Last weekend we lost a beloved family member, someone I’ve been so blessed to get to know better during the past years through Facebook and emails. I’m copying an email I sent to my writers’ group friends from ANWA, because my emotions were freshest then.
“I’m hoping it was peaceful and that she didn’t feel pain or discomfort during her last hours. She defied her doctors’ predictions and lived over a month past the time they’d given her. She lived to celebrate one last Thanksgiving, a holiday that was always very special to our extended family. Until my grandpa passed away, we used to have reunions with dozens of the Baker and Clark clan attending, and we have so many precious memories from Thanksgivings past.
“I’m crying because I’ll miss my sweet cousin and her amazing strength and inspiration so much. But I imagine her running now, free from pain, the wheelchair, the trach that took her voice, and with the beautiful thick blonde Rapunzel braids she had as a child. Standing taller now than the 3′ 2” Morquio syndrome had limited her to, with bones that are strong and not deformed from her condition. I hope she’s having a wonderful reunion with my grandpa, grandma, my dad, and other members of our family who have gone on before us.
“We’re still here, continuing with the same old struggles and challenges of daily life. But her trial is over, and I can’t even imagine the great joy she must feel to finally be free.”
Not only did Danette live in almost constant pain, but she had to deal with repeated surgeries, setbacks, and the permanent loss of her voice from anesthesia complications over a decade ago. She never complained about anything. She was always upbeat and funny when we kidded around on Facebook. She was a mentor to so many families with Morquio and other dwarfism conditions, she built up peoples’ faith, and was an active participant in programs that donated wheelchairs and other items needed for people with disabilities.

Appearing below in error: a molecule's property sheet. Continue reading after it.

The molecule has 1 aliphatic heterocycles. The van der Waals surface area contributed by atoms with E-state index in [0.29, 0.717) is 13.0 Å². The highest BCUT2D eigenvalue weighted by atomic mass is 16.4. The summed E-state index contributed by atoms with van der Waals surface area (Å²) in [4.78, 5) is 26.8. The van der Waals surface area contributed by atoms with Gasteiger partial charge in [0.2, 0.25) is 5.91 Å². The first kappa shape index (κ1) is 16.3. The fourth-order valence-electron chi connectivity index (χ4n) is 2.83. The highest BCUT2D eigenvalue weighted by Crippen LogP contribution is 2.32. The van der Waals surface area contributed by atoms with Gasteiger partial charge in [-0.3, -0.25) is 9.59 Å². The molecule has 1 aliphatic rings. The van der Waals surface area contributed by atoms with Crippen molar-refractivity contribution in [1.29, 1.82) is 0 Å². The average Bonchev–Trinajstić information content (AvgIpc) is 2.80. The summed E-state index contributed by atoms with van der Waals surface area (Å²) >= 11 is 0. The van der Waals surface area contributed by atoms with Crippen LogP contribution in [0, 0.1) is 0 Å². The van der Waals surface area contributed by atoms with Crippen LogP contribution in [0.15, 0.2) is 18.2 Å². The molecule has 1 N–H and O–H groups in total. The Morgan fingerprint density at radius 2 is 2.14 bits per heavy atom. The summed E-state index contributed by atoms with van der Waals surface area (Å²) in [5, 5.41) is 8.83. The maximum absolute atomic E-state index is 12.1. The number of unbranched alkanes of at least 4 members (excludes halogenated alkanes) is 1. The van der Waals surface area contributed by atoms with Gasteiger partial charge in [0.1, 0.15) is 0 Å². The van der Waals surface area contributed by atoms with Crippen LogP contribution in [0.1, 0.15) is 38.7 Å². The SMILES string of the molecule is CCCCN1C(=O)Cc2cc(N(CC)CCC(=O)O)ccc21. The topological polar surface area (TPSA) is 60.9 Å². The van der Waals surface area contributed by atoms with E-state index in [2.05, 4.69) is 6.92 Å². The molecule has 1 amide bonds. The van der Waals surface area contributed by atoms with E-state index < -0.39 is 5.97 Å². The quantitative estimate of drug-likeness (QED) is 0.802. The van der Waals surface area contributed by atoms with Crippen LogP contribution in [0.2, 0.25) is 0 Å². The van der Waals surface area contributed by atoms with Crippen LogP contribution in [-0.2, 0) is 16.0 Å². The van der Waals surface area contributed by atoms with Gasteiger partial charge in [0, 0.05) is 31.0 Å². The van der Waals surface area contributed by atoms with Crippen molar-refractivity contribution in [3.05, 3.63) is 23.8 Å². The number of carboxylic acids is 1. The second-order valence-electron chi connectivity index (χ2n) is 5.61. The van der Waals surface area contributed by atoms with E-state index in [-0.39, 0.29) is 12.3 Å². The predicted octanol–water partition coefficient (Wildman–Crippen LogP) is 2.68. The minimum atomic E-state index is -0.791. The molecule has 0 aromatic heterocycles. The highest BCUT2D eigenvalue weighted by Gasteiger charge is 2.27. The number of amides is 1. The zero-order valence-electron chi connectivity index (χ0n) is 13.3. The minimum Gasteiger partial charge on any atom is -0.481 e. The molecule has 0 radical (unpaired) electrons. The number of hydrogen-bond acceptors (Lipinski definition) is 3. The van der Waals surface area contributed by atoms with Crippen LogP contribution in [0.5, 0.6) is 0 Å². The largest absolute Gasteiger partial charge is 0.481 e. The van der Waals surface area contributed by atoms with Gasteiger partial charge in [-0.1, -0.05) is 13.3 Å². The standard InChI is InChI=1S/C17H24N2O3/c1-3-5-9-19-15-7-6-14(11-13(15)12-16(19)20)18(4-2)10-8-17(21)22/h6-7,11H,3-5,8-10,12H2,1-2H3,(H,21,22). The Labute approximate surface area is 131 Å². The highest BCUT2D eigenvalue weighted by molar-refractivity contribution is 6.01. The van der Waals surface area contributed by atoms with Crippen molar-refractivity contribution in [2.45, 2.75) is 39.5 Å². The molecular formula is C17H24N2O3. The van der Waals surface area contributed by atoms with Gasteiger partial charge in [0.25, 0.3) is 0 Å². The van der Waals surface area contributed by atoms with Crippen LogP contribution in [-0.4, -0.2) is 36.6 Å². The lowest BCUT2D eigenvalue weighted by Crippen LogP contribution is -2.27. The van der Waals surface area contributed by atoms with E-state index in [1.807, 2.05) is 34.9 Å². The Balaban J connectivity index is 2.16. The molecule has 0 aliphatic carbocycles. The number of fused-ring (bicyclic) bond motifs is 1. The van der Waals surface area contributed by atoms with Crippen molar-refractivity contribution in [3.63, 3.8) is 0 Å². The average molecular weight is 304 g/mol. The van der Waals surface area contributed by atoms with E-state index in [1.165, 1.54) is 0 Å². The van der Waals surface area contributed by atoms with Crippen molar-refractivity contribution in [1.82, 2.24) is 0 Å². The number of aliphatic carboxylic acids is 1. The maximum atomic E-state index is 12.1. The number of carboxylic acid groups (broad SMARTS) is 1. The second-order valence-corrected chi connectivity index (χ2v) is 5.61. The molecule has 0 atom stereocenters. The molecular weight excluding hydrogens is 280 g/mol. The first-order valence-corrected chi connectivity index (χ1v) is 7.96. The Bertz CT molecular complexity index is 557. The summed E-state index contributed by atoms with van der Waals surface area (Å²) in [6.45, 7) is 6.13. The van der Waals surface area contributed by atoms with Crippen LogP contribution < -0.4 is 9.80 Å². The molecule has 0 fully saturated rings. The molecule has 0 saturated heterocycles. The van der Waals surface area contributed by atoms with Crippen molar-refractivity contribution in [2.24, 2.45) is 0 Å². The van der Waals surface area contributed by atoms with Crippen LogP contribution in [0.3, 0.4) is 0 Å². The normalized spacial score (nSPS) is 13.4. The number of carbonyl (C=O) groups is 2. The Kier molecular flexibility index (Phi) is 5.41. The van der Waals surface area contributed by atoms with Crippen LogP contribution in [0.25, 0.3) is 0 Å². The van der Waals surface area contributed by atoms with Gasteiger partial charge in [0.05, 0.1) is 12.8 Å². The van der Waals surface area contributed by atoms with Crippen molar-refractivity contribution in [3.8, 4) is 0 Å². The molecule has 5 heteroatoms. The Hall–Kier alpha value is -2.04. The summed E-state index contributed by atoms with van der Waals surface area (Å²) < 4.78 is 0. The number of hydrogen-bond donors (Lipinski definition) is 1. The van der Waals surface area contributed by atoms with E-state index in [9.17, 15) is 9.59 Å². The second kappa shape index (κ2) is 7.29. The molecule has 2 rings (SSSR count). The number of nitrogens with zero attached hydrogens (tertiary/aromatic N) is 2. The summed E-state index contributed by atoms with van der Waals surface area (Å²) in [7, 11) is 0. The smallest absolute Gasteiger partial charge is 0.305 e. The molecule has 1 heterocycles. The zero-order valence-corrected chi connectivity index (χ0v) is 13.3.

I knew she loved scrapbooking, but only after her passing did I find out that she ate two Oreos a day (three if her nurses spoiled her), and 7 peanut M&Ms before bed–a sweet little slice of life I wish I’d known before.
I learned so much from her about not only accepting the challenges you’ve been given in life, but embracing them and making the best out of what you have. About turning your setbacks into blessings. So many people complain about problems that are trivial, even superficial, in comparison. Any time I feel like griping about some minor catastrophe or inconvenience, I think about Danette and wonder if my little problem is even worth complaining about.